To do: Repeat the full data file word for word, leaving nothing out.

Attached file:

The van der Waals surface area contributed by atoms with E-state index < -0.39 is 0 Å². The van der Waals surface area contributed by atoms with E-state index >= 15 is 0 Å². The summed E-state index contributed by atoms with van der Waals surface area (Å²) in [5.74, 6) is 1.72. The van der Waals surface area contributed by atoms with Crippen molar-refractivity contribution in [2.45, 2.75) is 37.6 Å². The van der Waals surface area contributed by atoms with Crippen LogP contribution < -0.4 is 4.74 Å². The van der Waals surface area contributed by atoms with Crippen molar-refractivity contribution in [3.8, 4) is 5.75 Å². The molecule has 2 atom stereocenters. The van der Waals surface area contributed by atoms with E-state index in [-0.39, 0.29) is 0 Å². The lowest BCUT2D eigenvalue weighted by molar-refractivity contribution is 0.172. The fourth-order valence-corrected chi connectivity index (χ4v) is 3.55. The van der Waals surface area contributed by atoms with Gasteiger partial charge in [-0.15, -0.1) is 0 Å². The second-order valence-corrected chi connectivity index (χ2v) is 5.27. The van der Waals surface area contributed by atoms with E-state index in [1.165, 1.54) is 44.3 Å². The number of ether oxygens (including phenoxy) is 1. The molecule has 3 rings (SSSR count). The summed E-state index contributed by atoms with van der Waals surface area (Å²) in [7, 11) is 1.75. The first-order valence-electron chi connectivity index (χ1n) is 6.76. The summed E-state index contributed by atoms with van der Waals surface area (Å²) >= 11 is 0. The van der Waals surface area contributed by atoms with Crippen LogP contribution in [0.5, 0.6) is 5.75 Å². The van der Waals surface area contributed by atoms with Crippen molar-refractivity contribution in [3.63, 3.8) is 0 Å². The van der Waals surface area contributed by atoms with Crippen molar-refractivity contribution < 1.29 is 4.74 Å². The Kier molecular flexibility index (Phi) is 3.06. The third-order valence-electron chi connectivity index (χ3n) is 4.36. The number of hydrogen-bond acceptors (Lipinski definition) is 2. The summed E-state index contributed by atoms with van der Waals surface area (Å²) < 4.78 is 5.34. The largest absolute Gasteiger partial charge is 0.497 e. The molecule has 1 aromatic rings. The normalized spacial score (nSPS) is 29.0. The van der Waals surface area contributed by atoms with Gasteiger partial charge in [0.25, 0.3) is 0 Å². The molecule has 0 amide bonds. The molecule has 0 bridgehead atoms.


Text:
The van der Waals surface area contributed by atoms with E-state index < -0.39 is 0 Å². The van der Waals surface area contributed by atoms with E-state index >= 15 is 0 Å². The summed E-state index contributed by atoms with van der Waals surface area (Å²) in [5.74, 6) is 1.72. The van der Waals surface area contributed by atoms with Crippen molar-refractivity contribution in [2.45, 2.75) is 37.6 Å². The van der Waals surface area contributed by atoms with Crippen LogP contribution < -0.4 is 4.74 Å². The van der Waals surface area contributed by atoms with Crippen molar-refractivity contribution in [3.8, 4) is 5.75 Å². The molecule has 2 atom stereocenters. The van der Waals surface area contributed by atoms with E-state index in [-0.39, 0.29) is 0 Å². The lowest BCUT2D eigenvalue weighted by molar-refractivity contribution is 0.172. The fourth-order valence-corrected chi connectivity index (χ4v) is 3.55. The van der Waals surface area contributed by atoms with Gasteiger partial charge in [-0.15, -0.1) is 0 Å². The second-order valence-corrected chi connectivity index (χ2v) is 5.27. The van der Waals surface area contributed by atoms with E-state index in [1.165, 1.54) is 44.3 Å². The number of ether oxygens (including phenoxy) is 1. The molecule has 3 rings (SSSR count). The summed E-state index contributed by atoms with van der Waals surface area (Å²) in [7, 11) is 1.75. The first-order valence-electron chi connectivity index (χ1n) is 6.76. The summed E-state index contributed by atoms with van der Waals surface area (Å²) >= 11 is 0. The van der Waals surface area contributed by atoms with Crippen LogP contribution in [0.5, 0.6) is 5.75 Å². The van der Waals surface area contributed by atoms with Crippen molar-refractivity contribution in [3.63, 3.8) is 0 Å². The van der Waals surface area contributed by atoms with Crippen molar-refractivity contribution < 1.29 is 4.74 Å². The Kier molecular flexibility index (Phi) is 3.06. The third-order valence-electron chi connectivity index (χ3n) is 4.36. The number of hydrogen-bond acceptors (Lipinski definition) is 2. The summed E-state index contributed by atoms with van der Waals surface area (Å²) < 4.78 is 5.34. The largest absolute Gasteiger partial charge is 0.497 e. The molecule has 1 aromatic rings. The normalized spacial score (nSPS) is 29.0. The van der Waals surface area contributed by atoms with Gasteiger partial charge in [0.25, 0.3) is 0 Å². The molecule has 0 amide bonds. The molecule has 0 bridgehead atoms.